Souvenir, Souvenir …
Original Viennese snow globes show the world in miniature
Did you know that snow globes are Viennese? And that with a snowy St. Stephan’s Cathedral or Riesenrad (Giant Ferris Wheel), you’ve decided on a genuinely traditional souvenir from Vienna? There is a large selection to be seen and also purchased directly in the Schneekugelmanufaktur & Schneekugelmuseum (Snow Globe Manufacturer & Museum), in addition to the many souvenir shops (watch out for imported snow globes).
In the Schneekugelmanufaktur (Vienna Snow Globe factory), located in one of the old suburban buildings in Hernals, one of the city’s outer districts, around 200,000 snow globes are manufactured each year and sent to customers throughout the world, especially America and Japan. 10–15 people are employed depending on the season, and each motive is handcrafted and hand-painted; only the glass balls are purchased externally.
How it all began
Actually, Erwin Perzy I, a surgical instrument maker, simply wanted to improve the luminosity of the electric light bulb for lighting in operating rooms more than 110 years ago. He added glass “flitter” to the water in a shoemaker’s globe in order to get more reflections. Although the experiment did not work, it gave birth to the snow globe.
The flitter, which reminded him of snowfall, sank too quickly, however. He therefore tried it with semolina from his mother’s kitchen, placed a miniature Mariazell Church in the globe and then placed the globe on a base.
The semolina was later replaced by ground rice. Today, the snow mixture is a trade secret that is only passed on to the next generation when it takes over operations.
The figures are made of plastic, and Viennese mountain spring tap water is used for the water. When Erwin Perzy sought to relocate his company’s headquarters “across the Danube” for space reasons, he first tested the water and was surprised that it didn’t work there. The snow fell differently.
For the sake of honesty, it must be mentioned that the oldest historically known snow globe was introduced in 1878 at the Paris World Fair. A precursor to it can be found as early as the year 1572 – a glass ball filled with birds swimming in water. Erwin Perzy did reinvent the snow globe in a sense, patented it, and the company has had great success with it to this day.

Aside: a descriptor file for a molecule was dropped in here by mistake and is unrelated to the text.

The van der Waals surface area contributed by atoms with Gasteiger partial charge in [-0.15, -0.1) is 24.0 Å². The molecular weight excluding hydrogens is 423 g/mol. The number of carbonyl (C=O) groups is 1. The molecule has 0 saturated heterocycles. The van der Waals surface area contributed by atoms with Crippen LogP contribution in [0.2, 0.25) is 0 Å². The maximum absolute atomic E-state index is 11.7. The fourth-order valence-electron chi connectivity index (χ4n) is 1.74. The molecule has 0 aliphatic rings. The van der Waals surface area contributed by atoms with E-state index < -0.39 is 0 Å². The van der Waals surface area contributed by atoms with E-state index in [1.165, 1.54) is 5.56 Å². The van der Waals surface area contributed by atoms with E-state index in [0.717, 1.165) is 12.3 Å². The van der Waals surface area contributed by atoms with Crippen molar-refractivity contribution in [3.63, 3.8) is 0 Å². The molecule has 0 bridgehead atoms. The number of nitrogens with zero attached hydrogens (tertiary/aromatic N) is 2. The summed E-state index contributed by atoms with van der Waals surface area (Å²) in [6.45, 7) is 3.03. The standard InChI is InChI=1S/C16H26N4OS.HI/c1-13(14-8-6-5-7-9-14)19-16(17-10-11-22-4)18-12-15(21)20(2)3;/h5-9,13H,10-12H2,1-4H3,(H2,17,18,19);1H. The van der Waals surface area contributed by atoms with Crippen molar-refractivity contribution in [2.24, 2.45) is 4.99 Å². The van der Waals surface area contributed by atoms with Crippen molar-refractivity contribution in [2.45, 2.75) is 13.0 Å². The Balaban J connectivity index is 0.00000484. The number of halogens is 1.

The snow globe grows
In the 1920s, snow globes were produced with diameters of 20, 40 and 60 mm. Afterwards, manufacturers experimented with the size and in 1977 snow globes were even expanded to 120 mm. Today, the two bestsellers are 25 mm and 80 mm in diameter.
Only after the Second World War did the family begin to introduce motives other than the church, beginning with a Christmas tree, Santa Claus and a snowman to launch its export to the USA.
Today, there are 350 motives in its standard program. Altogether, there are thousands, and Erwin Perzy III and his daughter Sabine never run out of ideas. She is responsible for the 2013 bestseller: the snow globes with Schwedenbombe as homage to the dessert manufacturer that went bankrupt, initiated by a founder of the group “Save the Schwedenbombe.”
Stories around the globe
Emperor Franz Joseph I took pleasure in the snow globes and honored the entrepreneur in 1908.
One snow globe with an imperial penguin became an outright cult object. For the television show Wir sind Kaiser (We Are Emperors), a throne was to be made on which the Austrian cabaret artist Robert Palfrader sits. As it failed to work out for reasons of space – the head would no longer have fit inside the globe – the suggestion to use an “imperial penguin” was implemented. And yes, this is available for purchase!
I’d like to mention a few highlights out of many special commissions:
- A snow globe produced for President Bill Clinton with the original confetti from his inauguration and a base made of genuine silver.
- The miniature ranch house from the Reagan Ranch for Ronald Reagan.
- A special production for a divorce party: a skull and crossbones with wedding band in the snow globe.
- Or for a campaign for MA48 (Vienna’s Waste Management, Street Cleaning and Fleet department): cigarette butts and dog waste.
Since 2002, a Snow Globe Museum has been located at Schumanngasse 87, directly next to the factory. In it, you won’t get to see the very first snow globe since it has long been lost, but the founder’s workbench and an approximately 90-year-old snow globe can be seen in addition to many other curiosities.
Museum and shop opening hours:
Mon–Thu anytime from 9 AM – 3 PM for individual visitors
Groups of 10–30 persons: please reserve in advance